The God Beneath The Sea

Title: The God Beneath The Sea
Author:
Leon Garfield and Edward Blishen
Illustrated: Charles Keeping
Series :
First of two books – followed by “The Golden Shadow”
In Short: A re-telling of some of the most famous Greek myths as a single narrative.  Intense, lyrical and satisfying.

Other books by author: Leon Garfield – “Black Jack” , “Devil in the Fog”

Rating:
stars_04

cronos2

“The God Beneath the Sea” is the first in a series of two books in which the Greek myths are re-told as a single, continuous narrative by  Leon Garfield and Edward Blishen.  They explain that they wanted to rewrite the “haphazard sequence of tall tales”  as these myths are usually presented, to recapture the profound impact the stories had on them when they first read them as children.

“We had been deeply affected by the Greek myths.  It seemed to us that from those great stories we had drawn some of our earliest and most powerful impressions of the nature of human destiny, and of the quality and force of human passion.”

I also loved these myths when I was a child, and it was with great pleasure that I got re-acquainted with some of my old favourites:   Prometheus and his gift of fire, the kidnapping of Persephone, Pandora’s box among many others.  The authors succeeded in connecting the stories one to the other in a very satisfying way so that there is a logical flow.

Leon Garfield and Edward Blishen write in a style which verges on epic poetry.  I have a mental image of them  ripping a dull film from our world and revealing the bright young landscape of the mythical beginning of time.

Then there are the illustrations by Charles Keeping.  His dark ink splattered drawings complement the writing perfectly.  Here are the horses of Apollo:

horses

And here, the terrible Cronos, eating his children in an attempt to avert fate:

cronos

These stories have no easy moral lessons.  You may find yourself uncomfortable with this world in which passion flows unbroken from  rape into seduction, and wisdom grows from love, born from revenge.  The stories seem to thrive on contradiction and depict a world in which “time and nature were still young and loose in their dominion.”

Here is Aphrodite, the goddess of desire who has just risen out of the sea:

Presently she stopped and turned.
The beasts whined and moaned.  Their savage heads swayed this way and that, and their eyes grew huge and golden.   Then each with his own kind padded away into the shadows, accompanied by dreams.
Here in secure darkness, they groaned and roared as they coupled, each with its dream.  Then Aphrodite laughed – and the sounds of the forest died away into a soft,  purring sleep.  Only the birds still sung, but piteously, for they were torn and injured from the sharp branches and, as they fluttered helplessly after the goddess, they dappled the leaves with their blood.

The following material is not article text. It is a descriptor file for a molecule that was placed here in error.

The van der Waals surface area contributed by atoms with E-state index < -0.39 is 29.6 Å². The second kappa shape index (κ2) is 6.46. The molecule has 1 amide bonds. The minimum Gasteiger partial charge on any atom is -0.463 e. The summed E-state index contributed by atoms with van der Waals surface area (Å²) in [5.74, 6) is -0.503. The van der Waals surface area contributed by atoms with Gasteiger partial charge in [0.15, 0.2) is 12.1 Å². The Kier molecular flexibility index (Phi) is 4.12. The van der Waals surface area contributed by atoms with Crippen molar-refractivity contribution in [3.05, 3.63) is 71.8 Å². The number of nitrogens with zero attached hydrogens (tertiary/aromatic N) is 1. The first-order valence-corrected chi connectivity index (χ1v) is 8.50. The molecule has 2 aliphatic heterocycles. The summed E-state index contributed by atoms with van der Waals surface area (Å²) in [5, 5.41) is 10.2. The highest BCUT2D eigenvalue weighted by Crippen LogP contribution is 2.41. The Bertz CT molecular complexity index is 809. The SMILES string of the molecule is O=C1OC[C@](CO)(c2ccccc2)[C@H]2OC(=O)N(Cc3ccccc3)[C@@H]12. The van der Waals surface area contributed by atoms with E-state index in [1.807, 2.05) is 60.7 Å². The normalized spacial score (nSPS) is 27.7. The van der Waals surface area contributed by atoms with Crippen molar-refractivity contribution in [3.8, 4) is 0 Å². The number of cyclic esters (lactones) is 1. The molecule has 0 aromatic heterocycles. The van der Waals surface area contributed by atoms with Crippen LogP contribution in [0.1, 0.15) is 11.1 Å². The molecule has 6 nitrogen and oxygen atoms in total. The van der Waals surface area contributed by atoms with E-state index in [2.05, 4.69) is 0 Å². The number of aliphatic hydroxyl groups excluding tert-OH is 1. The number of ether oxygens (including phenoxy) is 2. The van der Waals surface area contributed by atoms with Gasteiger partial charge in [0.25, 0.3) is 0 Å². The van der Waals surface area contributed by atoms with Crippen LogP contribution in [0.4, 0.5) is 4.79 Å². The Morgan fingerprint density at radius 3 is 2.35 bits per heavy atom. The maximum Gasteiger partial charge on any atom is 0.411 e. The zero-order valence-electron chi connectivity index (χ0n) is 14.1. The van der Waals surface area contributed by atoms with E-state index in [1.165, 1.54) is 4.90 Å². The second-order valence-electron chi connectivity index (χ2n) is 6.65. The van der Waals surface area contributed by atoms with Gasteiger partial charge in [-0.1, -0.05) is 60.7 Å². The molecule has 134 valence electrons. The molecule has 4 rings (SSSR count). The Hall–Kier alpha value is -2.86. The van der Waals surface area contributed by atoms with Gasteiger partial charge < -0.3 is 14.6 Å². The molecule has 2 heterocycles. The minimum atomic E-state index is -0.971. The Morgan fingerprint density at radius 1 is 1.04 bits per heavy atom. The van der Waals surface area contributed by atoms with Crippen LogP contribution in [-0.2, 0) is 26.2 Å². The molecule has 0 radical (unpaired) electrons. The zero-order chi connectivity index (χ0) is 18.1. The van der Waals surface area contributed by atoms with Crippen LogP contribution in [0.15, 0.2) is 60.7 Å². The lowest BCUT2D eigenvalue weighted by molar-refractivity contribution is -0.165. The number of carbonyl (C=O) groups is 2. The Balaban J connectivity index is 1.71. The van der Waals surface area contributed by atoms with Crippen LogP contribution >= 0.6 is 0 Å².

And I leave you with another passage, this time describing the goddess Demeter’s love for her daughter Persephone:

“Poppies were her favourites, and she loved to gather them among the fields of Enna, in Sicily, with her little court of nymphs.
Sometimes Demeter would come in search of her, the goddess would see nothing but the nodding cornfield speckled with scarlet blossoms. She’d call: “Persephone – Persephone! Core, my child!” But there’d be no answer.

Then perhaps a crow would fly up…and all at once the myriad flowers would seem to explode into the air in a scarlet storm. With shrieks and fearsome cries, Persephone and her wild nymphs would rise up and pelt the laughing goddess with poppy-heads till she sank, helpless with laughter, amid the bending spears of corn. Then she’d open wide her golden arms and Persephone, still fierce with flowers, would fly into that citadel – and be armisticed with kisses.”

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7 Comments (+add yours?)

  1. fuzzycricket
    Apr 03, 2009 @ 17:54:36

    This sounds like a fantastic retelling of these myths. I was looking for a book like this. Thanks for the fantastic review! I really liked your thoughts on how these stories thrive on contradiction.

  2. mashadutoit
    Apr 03, 2009 @ 18:00:11

    Thanks for your kind comment. And the second book, The Golden Shadow is really good as well.Hope you have a chance to read them!

  3. GeraniumCat
    Apr 05, 2009 @ 15:17:13

    I’d never heard of these two books but I too loved Greek myths as a child, and your review suggests that I would enjoy this. The illustrations are wonderful, I’ve always admired Keeping’s work. Thanks for your review!

  4. Lahni
    Apr 06, 2009 @ 23:22:08

    Sounds interesting. I might have to add this one to my TBR list!

  5. Me
    Apr 09, 2009 @ 14:50:24

    I will jump on the bandwagon of YEA Greek Myths!!! Can’t wait to read this one myself

  6. Trackback: On Philip Pullman – the author ‘who hasn’t forgotten why people need stories’ | Save Kensal Rise Library!
  7. abdelrahman
    Dec 03, 2011 @ 15:30:08

    I’am a big fan of the greek mythology and I love reading AND PLEASE WOULD SOMEBODY TELL ME . how to read it online ? because we don’t have these kinds of books in out country -__-

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